After a great deal of soul searching and weighing of both pros and cons, I decided not to accept a position within a particular school. To be honest, I went into the interview a bit skeptical, but also hopeful, that what I would hear from the school’s administration would hit me in a certain way that it would alleviate all fears, and leave me confident in the school’s future. It did not. I left feeling very much disappointed, even with the job offer in hand. I left feeling very disheartened that certain school systems are going backwards as opposed to forwards. I left knowing that what was being presented to me as a language arts teaching position was in reality a remedial reading position, and that those students deserved a much more qualified reading specialist than I currently am. Most of all it left me angry because I feel that the school is doing some of its most needy students a major disservice in order to save itself some money. That even with an expensive reading program those students, as 8th graders still reading at a below basic level, will leave that school without having mastered one of the most important skills learned within the school system: reading. And many, I am sure, will drop out in another year or two, when their frustrations become greater than their dreams and stronger than any law.
And that is ultimately what pulls at my heart strings, and made this decision particularly difficult. I know those students deserve a reading specialist. I know those students deserve someone who has taught reading, can diagnose where the problem is, as opposed to just strengthening what reading skills students already have. I know that I myself don’t have that experience, and yet I also know that in my place will go another new teacher lacking that experience, or worse yet a sub with no teaching experience at all. And that bothers me to no end.
In the meantime, there was another component to this decision. The administration was very honest about the fact that the teacher resigning did not feel comfortable within this particular school system. In the twenty or so minutes that I sat in the school’s office I heard of fights, students and parents complaining about their child’s safety, rampant absenteeism and class skipping, daily use of profanity towards teachers and other students, and a general lack of community in the school. Just this morning, after having already made my decision, I learned that there was a violent event within the school involving a stabbing just yesterday. It is sad for those students, and for the community as a whole, that they’ve allowed the school to sink this low, but that is not the environment I wish to become a part of as a first year teacher.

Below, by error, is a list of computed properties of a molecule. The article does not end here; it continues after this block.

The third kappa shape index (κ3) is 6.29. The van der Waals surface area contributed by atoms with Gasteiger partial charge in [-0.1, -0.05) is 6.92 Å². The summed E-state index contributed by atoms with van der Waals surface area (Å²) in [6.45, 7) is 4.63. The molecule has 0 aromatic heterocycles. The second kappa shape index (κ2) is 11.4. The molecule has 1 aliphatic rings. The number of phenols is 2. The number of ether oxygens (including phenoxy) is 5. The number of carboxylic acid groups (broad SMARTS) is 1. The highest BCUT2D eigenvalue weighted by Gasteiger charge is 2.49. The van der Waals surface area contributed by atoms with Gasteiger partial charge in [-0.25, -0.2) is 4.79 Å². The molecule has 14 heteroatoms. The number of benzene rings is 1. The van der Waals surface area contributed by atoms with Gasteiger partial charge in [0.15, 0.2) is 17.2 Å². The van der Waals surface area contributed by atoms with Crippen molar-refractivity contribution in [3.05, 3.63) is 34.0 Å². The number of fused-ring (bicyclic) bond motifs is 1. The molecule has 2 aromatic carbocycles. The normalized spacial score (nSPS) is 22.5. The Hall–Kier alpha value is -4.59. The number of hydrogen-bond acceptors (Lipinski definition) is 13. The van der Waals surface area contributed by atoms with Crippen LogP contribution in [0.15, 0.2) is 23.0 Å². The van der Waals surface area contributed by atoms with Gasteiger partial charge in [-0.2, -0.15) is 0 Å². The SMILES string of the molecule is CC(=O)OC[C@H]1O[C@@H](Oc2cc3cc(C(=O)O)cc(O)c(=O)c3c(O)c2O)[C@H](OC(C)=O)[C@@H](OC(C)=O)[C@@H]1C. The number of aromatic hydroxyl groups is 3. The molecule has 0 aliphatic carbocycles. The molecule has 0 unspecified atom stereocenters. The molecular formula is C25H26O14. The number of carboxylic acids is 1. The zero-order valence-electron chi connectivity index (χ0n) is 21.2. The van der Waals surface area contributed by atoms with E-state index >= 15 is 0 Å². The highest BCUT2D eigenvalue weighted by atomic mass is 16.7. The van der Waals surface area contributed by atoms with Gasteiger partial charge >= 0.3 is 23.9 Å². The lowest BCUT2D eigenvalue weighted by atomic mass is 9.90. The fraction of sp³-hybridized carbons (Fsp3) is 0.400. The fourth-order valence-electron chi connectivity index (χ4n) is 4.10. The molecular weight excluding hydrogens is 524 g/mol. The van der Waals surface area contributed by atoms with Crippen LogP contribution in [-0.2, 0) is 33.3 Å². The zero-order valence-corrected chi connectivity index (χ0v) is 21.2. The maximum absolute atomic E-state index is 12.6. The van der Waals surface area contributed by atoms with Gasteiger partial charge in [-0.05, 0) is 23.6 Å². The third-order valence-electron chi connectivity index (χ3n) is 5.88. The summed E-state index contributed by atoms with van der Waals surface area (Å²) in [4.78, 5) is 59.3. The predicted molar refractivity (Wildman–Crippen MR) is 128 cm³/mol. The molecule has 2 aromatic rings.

I don’t think this is the right place for me to start.
It’s opened my eyes a little wider to where the problem lies.
On a happier note, I visited another school with many of the same issues (poverty, low reading scores,etc.), but which has been trying very hard to change the atmosphere within the school to a more positive and supportive one. The differences amongst teachers and administrators was very obvious and tremendous. I realized that a strong sense of support amongst teachers, parents, students and administrators is a necessary component of building a strong school system. I recognized the differences right away. I am grateful that I was able to see another option, and to feel that though I was making a tough decision, it was the right decision for me at this time in my life.